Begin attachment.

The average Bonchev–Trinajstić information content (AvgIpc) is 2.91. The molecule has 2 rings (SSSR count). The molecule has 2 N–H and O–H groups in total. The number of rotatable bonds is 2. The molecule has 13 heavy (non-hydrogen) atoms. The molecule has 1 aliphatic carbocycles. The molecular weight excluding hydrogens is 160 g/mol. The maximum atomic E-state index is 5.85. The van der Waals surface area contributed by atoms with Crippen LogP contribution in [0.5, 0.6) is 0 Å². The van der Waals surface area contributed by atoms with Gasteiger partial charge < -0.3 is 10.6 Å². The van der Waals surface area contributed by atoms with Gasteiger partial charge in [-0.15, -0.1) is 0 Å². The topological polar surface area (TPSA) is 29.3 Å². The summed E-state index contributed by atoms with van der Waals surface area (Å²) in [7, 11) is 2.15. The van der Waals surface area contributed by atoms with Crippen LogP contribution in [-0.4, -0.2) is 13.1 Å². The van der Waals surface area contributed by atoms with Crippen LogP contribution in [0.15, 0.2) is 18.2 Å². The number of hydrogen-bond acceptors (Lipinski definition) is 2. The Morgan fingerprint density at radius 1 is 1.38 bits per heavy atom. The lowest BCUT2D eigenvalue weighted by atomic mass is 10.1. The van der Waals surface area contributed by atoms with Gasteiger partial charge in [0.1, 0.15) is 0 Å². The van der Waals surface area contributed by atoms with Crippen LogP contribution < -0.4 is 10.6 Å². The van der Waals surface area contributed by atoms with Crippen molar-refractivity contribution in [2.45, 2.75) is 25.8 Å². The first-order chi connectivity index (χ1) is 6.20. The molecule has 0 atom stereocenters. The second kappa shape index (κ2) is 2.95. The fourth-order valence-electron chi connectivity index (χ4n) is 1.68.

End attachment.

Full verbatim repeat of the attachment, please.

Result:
The average Bonchev–Trinajstić information content (AvgIpc) is 2.91. The molecule has 2 rings (SSSR count). The molecule has 2 N–H and O–H groups in total. The number of rotatable bonds is 2. The molecule has 13 heavy (non-hydrogen) atoms. The molecule has 1 aliphatic carbocycles. The molecular weight excluding hydrogens is 160 g/mol. The maximum atomic E-state index is 5.85. The van der Waals surface area contributed by atoms with Crippen LogP contribution in [0.5, 0.6) is 0 Å². The van der Waals surface area contributed by atoms with Gasteiger partial charge < -0.3 is 10.6 Å². The van der Waals surface area contributed by atoms with Gasteiger partial charge in [-0.15, -0.1) is 0 Å². The topological polar surface area (TPSA) is 29.3 Å². The summed E-state index contributed by atoms with van der Waals surface area (Å²) in [7, 11) is 2.15. The van der Waals surface area contributed by atoms with Crippen LogP contribution in [-0.4, -0.2) is 13.1 Å². The van der Waals surface area contributed by atoms with Crippen LogP contribution in [0.15, 0.2) is 18.2 Å². The number of hydrogen-bond acceptors (Lipinski definition) is 2. The Morgan fingerprint density at radius 1 is 1.38 bits per heavy atom. The lowest BCUT2D eigenvalue weighted by atomic mass is 10.1. The van der Waals surface area contributed by atoms with Gasteiger partial charge in [0.1, 0.15) is 0 Å². The van der Waals surface area contributed by atoms with Crippen LogP contribution < -0.4 is 10.6 Å². The van der Waals surface area contributed by atoms with Crippen molar-refractivity contribution in [2.45, 2.75) is 25.8 Å². The first-order chi connectivity index (χ1) is 6.20. The molecule has 0 atom stereocenters. The second kappa shape index (κ2) is 2.95. The fourth-order valence-electron chi connectivity index (χ4n) is 1.68.